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Bryant McKinnie is in the Pro Bowl. The Pro Bowl is Officially a Joke.

When the Pro Bowl rosters were finished being revealed Tuesday night, a league-high eight Vikings had learned they were invited to participate in the Miami festivities, which are scheduled this year to be held the week between the conference title games and the Super Bowl.

Among the selectees were such stars as Brett Favre, Jared Allen, Kevin Williams, Adrian Peterson and Steve Hutchinson, all guys who’ve made it multiple times.  Then there was first-time selection Heath Farwell, chosen as the NFC’s special teams player, and first-timer Sidney Rice, chosen for a break-out 1,000+ yard season at receiver.

And then there was the Vikings’ eighth selection, another first-timer:  left tackle Bryant McKinnie, who was chosen to start alongside teammate Hutchinson.  Yes, the same Bryant McKinnie who was pulled from a recent game because the coach got sick of watching him get torched.  The same Bryant McKinnie who, since he joined the Vikings as a high first-round draft pick in 2002, has been consistent only in his maddening underachievement and propensity for getting in trouble.

I think most Viking fans would join me in labeling McKinnie’s selection laughable.  Of course, everybody knows this selection has nothing to do with McKinnie’s performance relative to the other players at his position, and everything to do with the guys he lines up alongside.

First there’s Steve Hutchinson, whose arrival on the Vikings a few years ago had the inexplicable effect of making people talk about McKinnie like he was Walter Jones, the guy Hutch teamed with in Seattle to help make Shaun Alexander a superstar.  The idea, I guess, was that having Hutch alongside him would suddenly inspire McKinnie to improve his footwork, focus on every play and no longer transform into a giant immobile turd every time he lined up against a decent pass rushing end.

In fact, though Hutch continued to play at a high level (until this year when injuries began hampering him), McKinnie showed little noticeable improvement.  He remained pretty good as a run blocker, intermittently horrific as a pass blocker.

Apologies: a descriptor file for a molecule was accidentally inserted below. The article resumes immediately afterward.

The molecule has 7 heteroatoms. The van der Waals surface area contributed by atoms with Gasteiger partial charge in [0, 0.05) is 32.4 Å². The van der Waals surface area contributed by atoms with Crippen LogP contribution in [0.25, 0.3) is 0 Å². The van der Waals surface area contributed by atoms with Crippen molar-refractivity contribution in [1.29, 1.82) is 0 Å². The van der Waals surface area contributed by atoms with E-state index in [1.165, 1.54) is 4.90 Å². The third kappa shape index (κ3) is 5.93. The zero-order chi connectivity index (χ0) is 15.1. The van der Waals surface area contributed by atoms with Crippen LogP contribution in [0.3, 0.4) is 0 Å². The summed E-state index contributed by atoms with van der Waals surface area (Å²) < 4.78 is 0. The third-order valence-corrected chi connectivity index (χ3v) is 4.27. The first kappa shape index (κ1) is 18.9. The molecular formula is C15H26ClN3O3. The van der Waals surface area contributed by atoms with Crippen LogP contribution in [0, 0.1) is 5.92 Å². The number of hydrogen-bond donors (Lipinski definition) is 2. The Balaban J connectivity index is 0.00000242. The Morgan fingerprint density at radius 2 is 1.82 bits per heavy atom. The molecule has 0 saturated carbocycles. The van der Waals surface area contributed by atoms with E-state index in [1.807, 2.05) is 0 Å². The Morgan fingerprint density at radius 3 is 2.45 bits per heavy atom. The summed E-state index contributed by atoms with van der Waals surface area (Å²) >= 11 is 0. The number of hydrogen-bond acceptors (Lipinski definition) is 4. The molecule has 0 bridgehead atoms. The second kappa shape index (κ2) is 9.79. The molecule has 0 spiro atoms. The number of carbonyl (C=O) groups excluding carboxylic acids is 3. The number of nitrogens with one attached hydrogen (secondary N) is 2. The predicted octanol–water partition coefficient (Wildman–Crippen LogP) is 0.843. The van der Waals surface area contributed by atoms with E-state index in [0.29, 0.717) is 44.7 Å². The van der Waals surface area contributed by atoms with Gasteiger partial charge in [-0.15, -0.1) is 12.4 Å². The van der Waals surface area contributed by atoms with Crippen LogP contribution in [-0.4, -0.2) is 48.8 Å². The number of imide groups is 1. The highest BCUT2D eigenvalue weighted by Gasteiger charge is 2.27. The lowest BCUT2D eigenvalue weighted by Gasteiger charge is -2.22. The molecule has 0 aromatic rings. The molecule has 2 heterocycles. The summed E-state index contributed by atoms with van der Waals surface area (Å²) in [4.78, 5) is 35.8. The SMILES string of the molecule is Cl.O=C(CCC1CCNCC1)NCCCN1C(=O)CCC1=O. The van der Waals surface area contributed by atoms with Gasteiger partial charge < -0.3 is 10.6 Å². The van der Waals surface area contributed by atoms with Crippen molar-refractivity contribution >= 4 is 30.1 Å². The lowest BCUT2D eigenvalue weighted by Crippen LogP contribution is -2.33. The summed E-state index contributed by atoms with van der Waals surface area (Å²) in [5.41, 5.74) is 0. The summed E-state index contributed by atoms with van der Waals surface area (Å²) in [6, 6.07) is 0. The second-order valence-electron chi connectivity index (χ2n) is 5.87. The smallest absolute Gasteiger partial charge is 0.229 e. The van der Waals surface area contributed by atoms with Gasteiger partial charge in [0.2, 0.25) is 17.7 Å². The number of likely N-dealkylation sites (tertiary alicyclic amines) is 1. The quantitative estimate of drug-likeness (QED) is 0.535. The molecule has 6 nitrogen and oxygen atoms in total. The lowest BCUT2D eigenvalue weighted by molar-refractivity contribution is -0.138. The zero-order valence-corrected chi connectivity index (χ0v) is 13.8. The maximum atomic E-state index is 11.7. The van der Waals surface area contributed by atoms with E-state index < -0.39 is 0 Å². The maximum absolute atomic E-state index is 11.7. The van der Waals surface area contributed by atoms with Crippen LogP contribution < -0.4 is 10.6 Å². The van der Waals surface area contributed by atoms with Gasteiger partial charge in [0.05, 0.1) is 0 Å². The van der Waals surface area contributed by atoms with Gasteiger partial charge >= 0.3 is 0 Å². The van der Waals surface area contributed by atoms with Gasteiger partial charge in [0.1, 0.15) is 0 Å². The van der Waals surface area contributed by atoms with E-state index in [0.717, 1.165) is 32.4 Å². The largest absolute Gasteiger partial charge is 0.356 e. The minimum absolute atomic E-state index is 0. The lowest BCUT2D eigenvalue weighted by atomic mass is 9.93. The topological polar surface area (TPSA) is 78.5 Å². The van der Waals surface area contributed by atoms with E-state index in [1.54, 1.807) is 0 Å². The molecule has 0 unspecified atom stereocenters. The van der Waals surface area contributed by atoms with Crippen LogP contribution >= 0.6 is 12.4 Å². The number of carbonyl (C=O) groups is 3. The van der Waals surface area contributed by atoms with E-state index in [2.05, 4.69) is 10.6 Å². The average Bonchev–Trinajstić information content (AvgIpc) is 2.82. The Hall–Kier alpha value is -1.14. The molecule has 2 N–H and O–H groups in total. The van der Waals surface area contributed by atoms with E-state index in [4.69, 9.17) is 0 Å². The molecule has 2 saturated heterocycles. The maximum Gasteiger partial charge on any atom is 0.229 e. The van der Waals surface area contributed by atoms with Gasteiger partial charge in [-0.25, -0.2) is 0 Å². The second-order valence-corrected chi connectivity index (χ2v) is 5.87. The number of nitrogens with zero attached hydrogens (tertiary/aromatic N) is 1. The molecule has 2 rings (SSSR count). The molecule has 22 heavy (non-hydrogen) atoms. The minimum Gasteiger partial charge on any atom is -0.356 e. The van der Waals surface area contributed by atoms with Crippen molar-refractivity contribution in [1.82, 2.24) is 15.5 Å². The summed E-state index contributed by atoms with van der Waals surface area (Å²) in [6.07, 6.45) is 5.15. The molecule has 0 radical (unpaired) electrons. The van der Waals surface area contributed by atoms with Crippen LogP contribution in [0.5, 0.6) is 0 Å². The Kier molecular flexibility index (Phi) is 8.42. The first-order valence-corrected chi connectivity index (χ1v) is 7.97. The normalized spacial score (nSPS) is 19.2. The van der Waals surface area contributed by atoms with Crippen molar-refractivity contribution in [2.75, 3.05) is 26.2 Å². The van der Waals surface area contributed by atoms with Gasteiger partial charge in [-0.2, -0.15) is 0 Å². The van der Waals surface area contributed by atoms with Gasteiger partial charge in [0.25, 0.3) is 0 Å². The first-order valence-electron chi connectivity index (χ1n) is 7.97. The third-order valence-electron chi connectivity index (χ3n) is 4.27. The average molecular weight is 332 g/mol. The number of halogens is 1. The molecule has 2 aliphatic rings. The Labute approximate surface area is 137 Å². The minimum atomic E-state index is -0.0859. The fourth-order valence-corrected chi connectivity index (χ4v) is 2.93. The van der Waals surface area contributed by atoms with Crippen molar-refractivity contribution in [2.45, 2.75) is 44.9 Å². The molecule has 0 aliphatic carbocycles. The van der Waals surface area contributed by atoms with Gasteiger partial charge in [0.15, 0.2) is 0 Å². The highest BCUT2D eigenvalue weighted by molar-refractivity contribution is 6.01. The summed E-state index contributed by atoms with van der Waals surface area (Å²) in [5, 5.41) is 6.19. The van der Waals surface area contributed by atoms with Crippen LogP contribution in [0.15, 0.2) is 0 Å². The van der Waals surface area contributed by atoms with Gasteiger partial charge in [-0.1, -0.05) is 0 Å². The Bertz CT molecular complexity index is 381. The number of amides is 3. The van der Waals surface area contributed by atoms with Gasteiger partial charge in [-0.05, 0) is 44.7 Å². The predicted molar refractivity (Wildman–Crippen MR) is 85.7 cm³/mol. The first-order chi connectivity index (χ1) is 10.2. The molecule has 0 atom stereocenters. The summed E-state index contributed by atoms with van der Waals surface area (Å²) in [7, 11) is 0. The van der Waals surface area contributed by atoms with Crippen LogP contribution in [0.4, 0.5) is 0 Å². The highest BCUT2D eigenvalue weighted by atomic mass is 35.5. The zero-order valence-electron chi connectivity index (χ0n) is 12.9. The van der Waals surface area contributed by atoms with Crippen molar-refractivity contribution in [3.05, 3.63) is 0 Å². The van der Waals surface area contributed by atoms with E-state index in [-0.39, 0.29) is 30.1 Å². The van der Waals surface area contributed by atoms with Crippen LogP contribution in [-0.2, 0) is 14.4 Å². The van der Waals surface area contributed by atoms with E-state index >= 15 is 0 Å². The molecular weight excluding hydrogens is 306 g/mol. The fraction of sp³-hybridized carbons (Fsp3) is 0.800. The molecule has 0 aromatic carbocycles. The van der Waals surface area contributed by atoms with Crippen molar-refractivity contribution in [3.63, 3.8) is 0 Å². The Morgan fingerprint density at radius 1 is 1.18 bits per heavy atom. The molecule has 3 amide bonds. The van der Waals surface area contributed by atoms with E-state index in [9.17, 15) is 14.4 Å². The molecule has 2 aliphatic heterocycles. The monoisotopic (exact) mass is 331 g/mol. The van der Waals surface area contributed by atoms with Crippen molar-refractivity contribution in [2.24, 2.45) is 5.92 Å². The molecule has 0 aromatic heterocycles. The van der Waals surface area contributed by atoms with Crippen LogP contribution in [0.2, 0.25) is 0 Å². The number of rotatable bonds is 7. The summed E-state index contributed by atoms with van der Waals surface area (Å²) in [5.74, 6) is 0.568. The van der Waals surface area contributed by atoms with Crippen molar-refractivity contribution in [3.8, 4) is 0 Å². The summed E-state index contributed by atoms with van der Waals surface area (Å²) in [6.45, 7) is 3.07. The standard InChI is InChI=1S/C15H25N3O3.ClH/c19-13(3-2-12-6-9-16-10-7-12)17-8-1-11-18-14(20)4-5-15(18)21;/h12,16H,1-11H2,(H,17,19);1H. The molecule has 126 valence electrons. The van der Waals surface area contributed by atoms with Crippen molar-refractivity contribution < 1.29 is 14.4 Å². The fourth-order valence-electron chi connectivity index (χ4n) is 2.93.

But Hutch’s rub-off effect alone wasn’t enough to trick people into thinking McKinnie deserved to be on the Pro Bowl team.  For that to happen, two more important elements would need to enter the mix:  a superstar running back and a mega-superstar quarterback.

Adrian Peterson took care of the superstar running back bit.  After the way he annihilated defenses his rookie season, it was inevitable that the guys who blocked for him would be raised in the esteem of Pro Bowl voters.  That’s just the way Pro Bowl voters work, you know.  Actually evaluating each individual guy is too much strain on the brain.  It’s much easier to look at the stats of one player and draw all sorts of possibly invalid conclusions.

AD ran over a few teams in his first year, therefore Bryant McKinnie is a good tackle.

Never mind the fact that, after defenses figured out the Vikings had no passing game and they could just stack the line all day, Peterson’s spectacular performances went away like your crappy friends after the waiter brings the check.

And then, of course, Brett Favre arrived on the scene, and the McKinnie Pro Bowl cauldron went from simmery to downright boily.

Favre’s ability to get throws off in rhythm and pick up blitzes before they get in his face had the natural effect of making it appear the offensive line was pass blocking a lot better for him than for Tarvaris Jackson, Gus Frerotte and the rest of those guys.  Even so, there were games where McKinnie and the rest of the so-so line reverted to its old form, notably the Cardinals game, and even more notably the Carolina game, where Julius Peppers practically reduced McKinnie to tears.

But by the time those two awful performances rolled around, the league had already made up its mind that McKinnie deserved to be elevated from borderline to definite Pro Bowler.  And not just as a reserve either.  As a starter.

Brad Childress isn’t the only one who owes Brett Favre a gigantic debt of gratitude.